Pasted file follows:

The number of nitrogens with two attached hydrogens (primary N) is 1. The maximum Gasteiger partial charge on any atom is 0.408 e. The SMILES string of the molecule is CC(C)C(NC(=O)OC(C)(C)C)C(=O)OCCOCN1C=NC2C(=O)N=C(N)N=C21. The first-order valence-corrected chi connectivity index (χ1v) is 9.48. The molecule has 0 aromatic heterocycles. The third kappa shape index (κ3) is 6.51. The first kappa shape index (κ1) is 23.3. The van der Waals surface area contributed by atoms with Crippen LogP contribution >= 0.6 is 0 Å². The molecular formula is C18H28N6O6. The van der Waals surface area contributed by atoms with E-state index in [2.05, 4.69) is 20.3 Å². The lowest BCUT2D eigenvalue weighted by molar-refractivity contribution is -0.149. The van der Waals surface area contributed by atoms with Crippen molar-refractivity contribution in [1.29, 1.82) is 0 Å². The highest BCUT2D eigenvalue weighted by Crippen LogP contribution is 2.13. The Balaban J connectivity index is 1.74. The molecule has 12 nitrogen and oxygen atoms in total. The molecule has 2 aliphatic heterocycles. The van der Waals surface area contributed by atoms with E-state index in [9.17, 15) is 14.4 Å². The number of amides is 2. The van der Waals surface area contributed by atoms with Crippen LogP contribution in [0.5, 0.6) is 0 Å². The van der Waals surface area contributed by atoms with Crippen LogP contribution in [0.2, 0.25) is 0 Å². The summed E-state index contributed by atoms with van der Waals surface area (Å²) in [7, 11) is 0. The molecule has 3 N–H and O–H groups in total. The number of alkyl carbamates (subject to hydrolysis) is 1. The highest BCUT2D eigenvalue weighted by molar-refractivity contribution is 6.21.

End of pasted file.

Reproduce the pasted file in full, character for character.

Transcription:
The number of nitrogens with two attached hydrogens (primary N) is 1. The maximum Gasteiger partial charge on any atom is 0.408 e. The SMILES string of the molecule is CC(C)C(NC(=O)OC(C)(C)C)C(=O)OCCOCN1C=NC2C(=O)N=C(N)N=C21. The first-order valence-corrected chi connectivity index (χ1v) is 9.48. The molecule has 0 aromatic heterocycles. The third kappa shape index (κ3) is 6.51. The first kappa shape index (κ1) is 23.3. The van der Waals surface area contributed by atoms with Crippen LogP contribution >= 0.6 is 0 Å². The molecular formula is C18H28N6O6. The van der Waals surface area contributed by atoms with E-state index in [2.05, 4.69) is 20.3 Å². The lowest BCUT2D eigenvalue weighted by molar-refractivity contribution is -0.149. The van der Waals surface area contributed by atoms with Crippen molar-refractivity contribution in [1.29, 1.82) is 0 Å². The highest BCUT2D eigenvalue weighted by Crippen LogP contribution is 2.13. The Balaban J connectivity index is 1.74. The molecule has 12 nitrogen and oxygen atoms in total. The molecule has 2 aliphatic heterocycles. The van der Waals surface area contributed by atoms with E-state index in [9.17, 15) is 14.4 Å². The number of amides is 2. The van der Waals surface area contributed by atoms with Crippen LogP contribution in [0.5, 0.6) is 0 Å². The van der Waals surface area contributed by atoms with Crippen LogP contribution in [0.2, 0.25) is 0 Å². The summed E-state index contributed by atoms with van der Waals surface area (Å²) in [7, 11) is 0. The molecule has 3 N–H and O–H groups in total. The number of alkyl carbamates (subject to hydrolysis) is 1. The highest BCUT2D eigenvalue weighted by molar-refractivity contribution is 6.21.